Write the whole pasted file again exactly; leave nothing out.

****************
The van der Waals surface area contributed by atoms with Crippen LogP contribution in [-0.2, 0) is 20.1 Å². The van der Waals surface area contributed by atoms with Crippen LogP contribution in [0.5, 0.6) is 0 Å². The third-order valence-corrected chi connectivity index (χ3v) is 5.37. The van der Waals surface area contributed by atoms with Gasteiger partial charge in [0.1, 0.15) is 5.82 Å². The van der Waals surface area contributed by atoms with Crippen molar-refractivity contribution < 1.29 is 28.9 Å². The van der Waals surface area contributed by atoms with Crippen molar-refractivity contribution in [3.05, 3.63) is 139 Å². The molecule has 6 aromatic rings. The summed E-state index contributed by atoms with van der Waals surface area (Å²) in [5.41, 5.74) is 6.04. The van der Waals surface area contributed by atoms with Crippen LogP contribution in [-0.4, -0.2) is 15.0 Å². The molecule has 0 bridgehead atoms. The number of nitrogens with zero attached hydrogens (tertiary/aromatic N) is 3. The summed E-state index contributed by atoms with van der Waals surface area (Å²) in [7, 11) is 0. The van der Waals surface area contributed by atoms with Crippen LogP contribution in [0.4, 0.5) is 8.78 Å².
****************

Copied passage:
The van der Waals surface area contributed by atoms with Crippen LogP contribution in [-0.2, 0) is 20.1 Å². The van der Waals surface area contributed by atoms with Crippen LogP contribution in [0.5, 0.6) is 0 Å². The third-order valence-corrected chi connectivity index (χ3v) is 5.37. The van der Waals surface area contributed by atoms with Gasteiger partial charge in [0.1, 0.15) is 5.82 Å². The van der Waals surface area contributed by atoms with Crippen molar-refractivity contribution < 1.29 is 28.9 Å². The van der Waals surface area contributed by atoms with Crippen molar-refractivity contribution in [3.05, 3.63) is 139 Å². The molecule has 6 aromatic rings. The summed E-state index contributed by atoms with van der Waals surface area (Å²) in [5.41, 5.74) is 6.04. The van der Waals surface area contributed by atoms with Crippen LogP contribution in [-0.4, -0.2) is 15.0 Å². The molecule has 0 bridgehead atoms. The number of nitrogens with zero attached hydrogens (tertiary/aromatic N) is 3. The summed E-state index contributed by atoms with van der Waals surface area (Å²) in [7, 11) is 0. The van der Waals surface area contributed by atoms with Crippen LogP contribution in [0.4, 0.5) is 8.78 Å².